In 2001, there was a lot to get excited about at the TV WEEK Logie Awards. Some of Australia’s top personalities in television walked the red carpet at Crown Towers in Melbourne, eager to celebrate a booming industry.
As famous performers such as Ricky Martin flew in for the big night, the anticipation was tremendous.
Often referred to as the “golden era” of Australian drama, the likes of Blue Heelers, SeaChange, and newcomer The Secret Life Of Us were dominating screens. Then, there were All Saints.
The medical drama, which launched in 1998 with an average audience of 1.3 million, had established itself as “the show to watch”, and Georgie Parker, who played nurse Terri Sullivan, was thrust into the spotlight.
Terri and Mitch, played by Erik Thomson, had an on-again, off-again romance that audiences couldn’t get enough of.
Georgie was nominated for – and won – the TV WEEK Gold Logie Award for Most Popular Australian Television Personality in 2001. The following year, she duplicated her accomplishment.
Despite the praise, Georgie didn’t have her sights set on the prise that evening. Her thoughts strayed to her seven-month-old daughter Holly as she got her prise.
She was ecstatic to win, but confesses that balancing her job with being a first-time mother was difficult.
“I got married [in 1999, to writer Steve Worland] and had just become a mum when I won the first Gold Logie,” Georgie, 57, tells TV WEEK days from the 20th anniversary of her consecutive Logies wins.
“I was split between a lot of things – it was a very stressful time, while also being a very stimulating time.
“The struggle I had was that I’d never chased that kind of success, so when I got it, I was doing it more because I wanted the show to succeed.
“It [the success] also pivoted around my character, so I felt responsible. If that meant I had to put myself out there, then I had to do it.”
When Holly was 17 weeks old, the actress returned to the set of All Saints and juggled her days like two spinning plates.
“It was wrenching, but I knew what I’d signed on for,” she says of the separation.
“It was really hard having a newborn and going to work for 13 hours a day. Then, in your spare time, you had publicity and photo shoots.
“But the network [Channel Seven] made it as easy as they could – it was a gift. Holly came to set sometimes. It helped me mentally with such enormous separation.”
“Since she was little, our conversations have always been around how you make a creative life work. It’s always been a given that it’s a tough life and, if you choose it, you have to commit to it. She’s incredibly talented,” Georgie says.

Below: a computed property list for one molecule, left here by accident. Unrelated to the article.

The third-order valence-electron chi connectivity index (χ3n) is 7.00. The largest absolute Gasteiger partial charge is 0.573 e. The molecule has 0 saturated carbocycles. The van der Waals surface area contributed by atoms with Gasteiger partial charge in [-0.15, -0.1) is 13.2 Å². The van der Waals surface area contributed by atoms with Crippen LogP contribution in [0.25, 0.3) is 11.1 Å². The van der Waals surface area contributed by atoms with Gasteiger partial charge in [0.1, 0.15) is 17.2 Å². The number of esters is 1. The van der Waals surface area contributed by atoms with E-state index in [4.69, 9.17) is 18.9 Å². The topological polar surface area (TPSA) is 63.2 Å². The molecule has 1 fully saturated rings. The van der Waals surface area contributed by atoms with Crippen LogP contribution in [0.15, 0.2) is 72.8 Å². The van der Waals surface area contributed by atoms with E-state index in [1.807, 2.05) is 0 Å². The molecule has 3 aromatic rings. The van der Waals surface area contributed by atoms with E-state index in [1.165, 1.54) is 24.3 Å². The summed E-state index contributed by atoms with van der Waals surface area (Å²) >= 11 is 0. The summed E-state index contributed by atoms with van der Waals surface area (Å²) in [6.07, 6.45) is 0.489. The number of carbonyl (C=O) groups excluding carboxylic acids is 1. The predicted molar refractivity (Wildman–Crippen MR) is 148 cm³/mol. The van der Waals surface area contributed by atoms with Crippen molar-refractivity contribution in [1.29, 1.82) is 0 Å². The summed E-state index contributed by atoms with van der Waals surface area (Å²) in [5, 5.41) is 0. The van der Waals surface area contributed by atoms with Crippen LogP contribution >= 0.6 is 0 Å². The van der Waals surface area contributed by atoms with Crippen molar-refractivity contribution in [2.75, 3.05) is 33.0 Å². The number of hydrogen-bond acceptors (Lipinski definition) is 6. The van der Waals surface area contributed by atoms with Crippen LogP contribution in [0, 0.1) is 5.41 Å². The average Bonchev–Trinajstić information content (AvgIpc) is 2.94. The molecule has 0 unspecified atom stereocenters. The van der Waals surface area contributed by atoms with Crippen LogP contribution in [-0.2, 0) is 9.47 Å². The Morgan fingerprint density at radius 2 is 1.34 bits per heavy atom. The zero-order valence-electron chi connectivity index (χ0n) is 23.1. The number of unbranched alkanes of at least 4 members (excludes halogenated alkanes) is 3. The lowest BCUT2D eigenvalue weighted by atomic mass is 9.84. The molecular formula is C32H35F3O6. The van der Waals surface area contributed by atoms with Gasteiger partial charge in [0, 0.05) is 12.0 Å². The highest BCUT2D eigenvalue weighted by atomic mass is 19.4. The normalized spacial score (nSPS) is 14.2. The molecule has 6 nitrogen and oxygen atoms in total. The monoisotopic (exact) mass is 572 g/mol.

Despite her extensive expertise and several awards, the actor remains eager to learn.
Her upbringing, theatre training, and previous career as a dancer instilled in her the value of hard effort. Her presentation is her unique gift to the audience. She continues to do a job she enjoys in exchange.
“I’ve always been of the mind that you’re always a student, in many ways,” she says.
“You can’t rest on your laurels because you had a good day or you’ve won an award – you have to go back to the beginning and do the work.
“When I became successful on TV, I had to rethink everything, because it wasn’t part of my plan. I just wanted to work. Being recognized was a bit of an obstacle, actually.”
Georgie preferred to keep her family out of the public in order to maintain a separation between her business and personal lives. As she grew accustomed to being a public figure, it proved to be a “saving grace.”
“When you’re in the viewers’ loungeroom, there’s a sense of ownership of your character,” she says.
“People call you your character’s name and there’s no division between you and the part. It’s more confronting [than theatre] and no-one prepares you for success – you have to figure that s**t out on your own. [Laughs].
“I had to learn how to be gracious while creating some gentle boundaries. I’m lucky that I play characters people have felt a kinship with.”
Thanks to her present position as Roo Stewart in Home And Away, their bond is stronger than ever.
Since 2010, Roo has played the heart of the Stewart family, which also includes Ray Meagher as her father Alf and Belinda Giblin as her mother Martha. On and off-screen, the group has chemistry.
“They’re only just a generation older than me, but we all speak the same language and approach work the same way,” Georgie says.
“I love spending time with them. I’m spoiled to work with such established actors.”
She jokes, however, that her persona could use a little more independence.
“I’ll be 60 in three years, and Roo still follows her parents around everywhere!” she says with a laugh. “Will she ever do her own thing? Apart from the seriousness of the storylines, it’s rather funny.”
Georgie has a long list of credits and is well-known for her work. However, her stay in Summer Bay may provide her an advantage with supporters.
“I get called Roo on the street a lot more than Terri,” she says. “But it depends on what people know you from – some people know me from Play School!”
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